Body Glove: The past through tomorrow.

The past is hard to ignore at the Body Glove offices. The lobby is dominated by a Bob Simmons original step deck — which would fetch a small fortune on eBay — and black-and-white photos from the 50s and 60s line the hallways.

And more often than not, the photos show the Meistrell brothers, the founders of Body Glove, doing what they love: surfing, diving, fishing, running the Dive ‘n Surf store, and hanging out with a roster of surfing legends a yard long.

Since they got started in the business back in 1953, Bob and Bill Meistrell have built a multimillion dollar business around what they enjoy and around a sense of family.

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Things haven’t always been easy — the brand lost its way in the late 80s with a plague of product lines that some surfers found hard to relate to. And although it’s on track to top the 100-million mark in sales this year, one of Body Glove’s primary goals is to reconnect and re-entrench in the surf marketplace. TransWorld SURF Business caught up with Vice President of Marketing Scott Daley for his view of Body Glove’s past, present, and future.

TransWorld SURF Business: Body Glove makes a lot products besides wetsuits, so do you still view yourself as a wetsuit company.

Scott Daley: The wetsuit is the root of our business. When it comes to our marketing and product development — let’s not lose track of the ball — Body Glove is about wetsuits. We’re trying to create the best product on the planet to keep you warm, comfortable, and flexible in the water. Body Glove has extended far beyond surf into all aspects of water activity and we want to make sure that whether you’re a surfer, scuba diver, skin diver, or wakeboarder that you have the opportunity to stay warm.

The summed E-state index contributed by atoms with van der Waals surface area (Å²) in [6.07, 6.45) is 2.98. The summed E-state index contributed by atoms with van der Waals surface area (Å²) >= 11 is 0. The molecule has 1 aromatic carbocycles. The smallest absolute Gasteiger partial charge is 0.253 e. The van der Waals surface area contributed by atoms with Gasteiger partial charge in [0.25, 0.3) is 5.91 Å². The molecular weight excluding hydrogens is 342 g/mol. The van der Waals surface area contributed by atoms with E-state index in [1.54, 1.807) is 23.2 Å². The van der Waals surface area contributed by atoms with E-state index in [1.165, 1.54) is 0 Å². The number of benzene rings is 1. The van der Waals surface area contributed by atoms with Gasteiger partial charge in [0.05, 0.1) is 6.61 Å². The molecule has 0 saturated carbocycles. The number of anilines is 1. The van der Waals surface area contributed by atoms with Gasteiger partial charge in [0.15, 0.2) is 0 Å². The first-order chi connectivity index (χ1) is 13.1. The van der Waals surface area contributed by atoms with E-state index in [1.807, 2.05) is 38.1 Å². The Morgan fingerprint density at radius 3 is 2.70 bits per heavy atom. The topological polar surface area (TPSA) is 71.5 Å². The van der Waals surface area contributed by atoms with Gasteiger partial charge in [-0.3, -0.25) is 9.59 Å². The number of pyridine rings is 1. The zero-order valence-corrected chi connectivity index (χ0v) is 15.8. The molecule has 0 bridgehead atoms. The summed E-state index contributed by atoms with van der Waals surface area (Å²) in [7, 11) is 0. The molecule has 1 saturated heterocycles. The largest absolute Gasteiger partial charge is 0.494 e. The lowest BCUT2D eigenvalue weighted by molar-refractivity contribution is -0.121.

TransWorld SURF Business: Since Body Glove is involved with so many sports, how important is surfing to the business?

Scott Daley: Surfing is the most important from the standpoint of imaging and conveying the lifestyle associated with the brand. Surfing still carries a mystique that maybe Middle America doesn’t understand but finds fascinating.

TransWorld SURF Business: Your surf-team roster includes Bruce Irons, Gavin Beschen, Conan Hayes, Jeff Deffenbaugh, Matt Coleman, Greg Browning, and some other familiar names. Is this your strongest team ever?

Scott Daley: We’ve gone through cycles. Back in the early 90s and late 80s, before Rob Machado, Shane Dorian, Matty Liu, and Vince De La Peña and all those guys blossomed into their careers, they were on Body Glove.

If you go back to the 70s, it was Gerry Lopez, Jeff Hackman, Rell Sun, and David Nuuhiwa. Our current team is the result of a lot of hard work by a lot of different people to acquire some of the highest-profile surfers in the world. For example, Gavin Beschen might not be on the WCT, but he conveys the mystique of surfing stronger than most pros. Bruce Irons, Conan Hayes, and Greg Browning are other examples.

But we also work on the competitive side with surfers such as Jeff Deffenbaugh, Omar Etcheverry, Carlos Cabrero, Serena Brooke and Australian Luke Stedman. We pull from different areas to make the whole.

TransWorld SURF Business: What do you hope having these guys on your team tells surfers about Body Glove?

Scott Daley: Younger surfers today want a chance to be free of school and parents and anything other than expressing themselves in the ocean. Bruce and Gavin embody the idea of freedom; they’re generals in that revolution. It’s all about freedom — whether you’re talking about cutting edge wetsuit design — such as EST Expanded Seam Technology — or the Gavin Beschen signature suit with artwork on the side panels. The idea of freedom is how we’re directing our business to be a little bit different than what we’ve been in the past.